16. Eating animal products has significant impacts As wealth and commerce increase, so does consumption of meat, milk, and eggs. Global meat production has increased fivefold. Per capita meat consumption has doubled. .

  17. Feedlot agriculture Feedlots (factory farms): also called Concentrated Animal Feeding Operations (CAFOs) Huge warehouses or pens designed to deliver energy-rich food to animals living at extremely high densities Over ½ of the world’s pork and poultry come from feedlots.

  18. The benefits of feedlots include: Greater production of food Unavoidable in countries with high levels of meat consumption, like the U.S. They take livestock off the land and reduce the impact that they would have on it. Drawbacks of feedlots include: Contributions to water and air pollution Poor waste containment causes outbreaks of disease. Heavy uses of antibiotics to control disease

  19. Livestock Production • Meat products are sources of quality protein. • Between 1950 and 1996, world meat production increased fourfold and per capita meat production rose by 29%. • 14% of U.S. topsoil is associated with livestock grazing. • Cattle belch out 12-15% of all the methane released into the atmosphere • Some say if Americans cut their grain intake by 16%, this would save enough grain to provide a subsistence diet for nearly 900 million people.

  20. World Food Problems • Reasons for problems: • Population growth • Increasing affluence • Degradation and loss of cropland • Little growth in irrigation • Decline in global fertilizer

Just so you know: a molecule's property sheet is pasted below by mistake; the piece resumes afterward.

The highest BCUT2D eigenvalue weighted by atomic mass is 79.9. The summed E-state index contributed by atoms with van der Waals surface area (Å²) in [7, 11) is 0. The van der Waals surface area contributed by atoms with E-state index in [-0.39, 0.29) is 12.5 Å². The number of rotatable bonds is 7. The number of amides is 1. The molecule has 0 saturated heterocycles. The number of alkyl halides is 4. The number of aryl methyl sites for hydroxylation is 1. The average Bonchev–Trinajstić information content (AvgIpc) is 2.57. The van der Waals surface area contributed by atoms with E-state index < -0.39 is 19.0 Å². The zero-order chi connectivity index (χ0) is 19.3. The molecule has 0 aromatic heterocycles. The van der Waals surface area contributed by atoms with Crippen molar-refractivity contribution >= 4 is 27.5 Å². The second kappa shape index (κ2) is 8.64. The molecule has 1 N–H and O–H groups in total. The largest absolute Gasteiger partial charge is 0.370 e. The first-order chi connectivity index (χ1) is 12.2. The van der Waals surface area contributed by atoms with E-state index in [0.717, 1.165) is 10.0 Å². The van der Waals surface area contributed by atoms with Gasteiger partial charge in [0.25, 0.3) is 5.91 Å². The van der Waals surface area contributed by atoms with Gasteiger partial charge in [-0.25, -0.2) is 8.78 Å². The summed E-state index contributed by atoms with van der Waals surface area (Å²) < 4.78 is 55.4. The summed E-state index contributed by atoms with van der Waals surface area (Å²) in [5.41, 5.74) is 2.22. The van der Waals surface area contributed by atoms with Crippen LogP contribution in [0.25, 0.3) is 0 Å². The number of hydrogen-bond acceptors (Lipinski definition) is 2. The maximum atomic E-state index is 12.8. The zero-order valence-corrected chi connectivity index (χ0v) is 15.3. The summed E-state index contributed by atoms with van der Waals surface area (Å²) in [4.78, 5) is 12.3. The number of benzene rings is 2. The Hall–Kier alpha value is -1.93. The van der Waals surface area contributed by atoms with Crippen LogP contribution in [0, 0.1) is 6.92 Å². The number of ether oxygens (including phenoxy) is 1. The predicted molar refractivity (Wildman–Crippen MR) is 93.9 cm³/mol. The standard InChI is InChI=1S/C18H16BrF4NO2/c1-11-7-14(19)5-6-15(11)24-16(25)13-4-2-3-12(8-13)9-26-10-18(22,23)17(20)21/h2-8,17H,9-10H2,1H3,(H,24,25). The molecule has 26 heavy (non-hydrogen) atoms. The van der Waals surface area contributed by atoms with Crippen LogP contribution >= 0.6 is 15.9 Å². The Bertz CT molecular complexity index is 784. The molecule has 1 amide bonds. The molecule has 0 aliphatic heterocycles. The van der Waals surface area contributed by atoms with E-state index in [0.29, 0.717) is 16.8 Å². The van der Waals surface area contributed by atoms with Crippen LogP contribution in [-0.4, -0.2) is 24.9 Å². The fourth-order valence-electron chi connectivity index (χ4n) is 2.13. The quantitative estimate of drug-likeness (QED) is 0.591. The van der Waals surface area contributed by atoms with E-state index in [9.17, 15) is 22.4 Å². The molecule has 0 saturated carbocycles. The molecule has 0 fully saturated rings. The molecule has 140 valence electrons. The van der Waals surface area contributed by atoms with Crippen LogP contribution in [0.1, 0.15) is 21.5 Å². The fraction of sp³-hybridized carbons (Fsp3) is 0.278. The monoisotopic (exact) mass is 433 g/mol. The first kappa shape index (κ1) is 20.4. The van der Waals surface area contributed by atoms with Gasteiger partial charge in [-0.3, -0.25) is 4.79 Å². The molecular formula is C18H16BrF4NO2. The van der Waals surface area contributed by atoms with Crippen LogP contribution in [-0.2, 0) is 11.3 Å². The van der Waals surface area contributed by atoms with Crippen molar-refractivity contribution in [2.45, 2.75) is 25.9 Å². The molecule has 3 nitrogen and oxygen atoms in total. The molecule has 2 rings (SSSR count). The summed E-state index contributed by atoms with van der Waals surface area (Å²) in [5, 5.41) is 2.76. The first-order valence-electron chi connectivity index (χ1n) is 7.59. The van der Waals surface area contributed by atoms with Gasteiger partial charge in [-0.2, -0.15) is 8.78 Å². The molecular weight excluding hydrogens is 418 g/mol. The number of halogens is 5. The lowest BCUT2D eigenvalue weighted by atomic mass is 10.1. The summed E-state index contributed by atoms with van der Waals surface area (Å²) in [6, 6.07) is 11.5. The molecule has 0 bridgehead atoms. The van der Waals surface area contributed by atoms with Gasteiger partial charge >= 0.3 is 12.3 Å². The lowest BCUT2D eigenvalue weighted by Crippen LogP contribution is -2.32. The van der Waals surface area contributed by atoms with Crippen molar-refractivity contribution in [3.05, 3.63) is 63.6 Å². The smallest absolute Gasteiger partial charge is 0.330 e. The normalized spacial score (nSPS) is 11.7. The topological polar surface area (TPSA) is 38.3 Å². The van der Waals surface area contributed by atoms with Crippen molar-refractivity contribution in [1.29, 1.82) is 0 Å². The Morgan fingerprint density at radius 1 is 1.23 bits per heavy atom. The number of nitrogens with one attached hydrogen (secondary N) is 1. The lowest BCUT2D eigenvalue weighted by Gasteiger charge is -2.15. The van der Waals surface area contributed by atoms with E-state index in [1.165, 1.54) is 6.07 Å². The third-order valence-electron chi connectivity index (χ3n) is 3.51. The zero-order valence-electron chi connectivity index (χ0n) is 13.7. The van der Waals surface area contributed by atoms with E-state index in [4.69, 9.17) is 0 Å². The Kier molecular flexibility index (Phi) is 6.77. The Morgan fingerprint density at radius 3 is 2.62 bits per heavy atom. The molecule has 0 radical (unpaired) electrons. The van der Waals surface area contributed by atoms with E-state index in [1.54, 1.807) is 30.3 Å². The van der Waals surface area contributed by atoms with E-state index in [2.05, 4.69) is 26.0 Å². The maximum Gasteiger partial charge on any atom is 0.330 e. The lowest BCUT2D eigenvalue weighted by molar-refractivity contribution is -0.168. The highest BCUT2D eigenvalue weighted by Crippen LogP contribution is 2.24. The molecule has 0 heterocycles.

21. Some people starve, but others eat too much • Undernourishment: people receive too few calories per day • Malnutrition: receiving too few nutrients in food • Every 5 seconds, a child starves to death. • Overnutrition: receiving too many calories each day • In the U.S., people eat junk food and don’t exercise. • Worldwide, more than 300 million people are obese.

  22. Diseases of Malnutrition and Undernutrition • Anemia • Goiter • Marasmus • Kwashiorkor • Rickets • Scurvy

  23. Famine vs. Food Shortage Political situations causes famine Present day examples – famine in the Darfur region of Sudan

  24. Good News! • Between 1970 and 1995, worldwide proportion of people suffering from undernourishment went from 36% to 14%. • Number of malnourished people fell from 940 million in 1970 to 850 million in 1995. • We produce more than enough food to meet the basic nutritional needs of every person on earth today

  25. Environmental Effects of Food Production See Fig. 13-13 p. 288 • Biodiversity loss – habitat loss, fish kills, poaching of predators, loss of genetic diversity b/c of monocultures • Soil – erosion, fertility loss, salinization, waterlogging, desertification • Air pollution – emissons fr. Fossil fuels, pollution from pesiticide sprays • Water – aquifer depletion, runoff, sedimentation, fish kills, pollution from pesticides, overfertilization of lakes • Human health – nitrates, pesticides & disease organisms in drinking water, bacterial contam of meat

  26. Increasing World Crop Production • Crossbreeding and artificial selection • Genetic engineering (gene splicing) • Genetically modified organisms (GMOs) • Continued Green Revolution techniques • Introducing new foods – ex. Winged bean p. 292 • Working more land – is cultivating marginal land likely to be sustainable? See Fig. 13-16 p. 291

  27. Food security Food security: the guarantee of adequate and reliable food supply to all people at all times We have reduced hunger by half since 1970. Through fossil fuels, irrigation, fertilizers, pesticides, more agricultural land, more productive crops, and livestock Monoculture: the uniform planting of a single crop Industrialized agriculture requires that vast fields are planted with single types of crops. Since 1985, world grain production per person has fallen by 9%.